A recent report published by the World Health Organization (WHO) singles out China for the country’s high rates of vision impairment, financial news outlet Caixin reported Wednesday.
Eye conditions such as pterygium, dry eye syndrome, and nearsightedness affect a greater proportion of China’s population compared with other countries, according to the WHO’s first world report on vision, published Tuesday. Pterygium prevalence rates are at 33% in rural China — 22.8% higher than global figures — while myopia affects 67% of urban Chinese adolescents, higher than overall myopia rates in the Asia-Pacific and East Asia regions, which stand at 53.4% and 51.6% respectively.
The report noted a reluctance among Chinese children to use free or low-cost prescription glasses due to their parents’ doubts about quality. The study also cited urban-rural lifestyle differences as a significant factor for higher childhood myopia rates in China’s cities; those living in rural areas, meanwhile, were found to be at a higher risk of distance vision impairment and blindness.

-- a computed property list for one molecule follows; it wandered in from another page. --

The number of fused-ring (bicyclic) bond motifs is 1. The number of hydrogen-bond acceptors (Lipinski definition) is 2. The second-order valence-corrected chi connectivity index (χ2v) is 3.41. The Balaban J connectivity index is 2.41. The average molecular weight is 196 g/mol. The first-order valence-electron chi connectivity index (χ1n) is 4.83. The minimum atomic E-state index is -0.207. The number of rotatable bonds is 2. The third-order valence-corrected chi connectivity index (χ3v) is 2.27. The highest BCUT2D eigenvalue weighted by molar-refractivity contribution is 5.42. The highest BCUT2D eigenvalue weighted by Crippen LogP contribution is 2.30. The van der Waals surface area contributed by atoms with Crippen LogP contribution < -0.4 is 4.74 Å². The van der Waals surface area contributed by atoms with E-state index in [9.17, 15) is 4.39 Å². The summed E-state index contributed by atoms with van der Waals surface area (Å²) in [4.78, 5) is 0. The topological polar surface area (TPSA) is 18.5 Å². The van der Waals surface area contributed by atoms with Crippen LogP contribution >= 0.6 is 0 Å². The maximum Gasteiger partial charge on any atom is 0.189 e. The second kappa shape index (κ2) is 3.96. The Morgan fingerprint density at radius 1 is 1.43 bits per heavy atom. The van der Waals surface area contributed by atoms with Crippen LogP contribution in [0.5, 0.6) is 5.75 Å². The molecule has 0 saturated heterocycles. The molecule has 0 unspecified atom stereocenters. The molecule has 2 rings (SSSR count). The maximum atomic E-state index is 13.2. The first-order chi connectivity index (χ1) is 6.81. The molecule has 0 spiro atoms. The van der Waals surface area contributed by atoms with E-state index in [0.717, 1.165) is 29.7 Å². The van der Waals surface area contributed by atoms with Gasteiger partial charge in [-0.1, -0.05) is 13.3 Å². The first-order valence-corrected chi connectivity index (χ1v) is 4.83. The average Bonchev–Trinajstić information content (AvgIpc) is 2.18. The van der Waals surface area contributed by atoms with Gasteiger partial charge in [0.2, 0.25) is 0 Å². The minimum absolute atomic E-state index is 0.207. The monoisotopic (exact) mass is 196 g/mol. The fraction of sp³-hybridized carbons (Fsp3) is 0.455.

In April, China’s top health authority reported that 81% of the country’s high school students were affected by nearsightedness. In a bid to reduce childhood myopia rates, eight government departments jointly released a guideline in August of last year aiming to keep myopia rates among 6-year-olds and high schoolers at around 3% and 70% respectively through 2030. (Image: IC)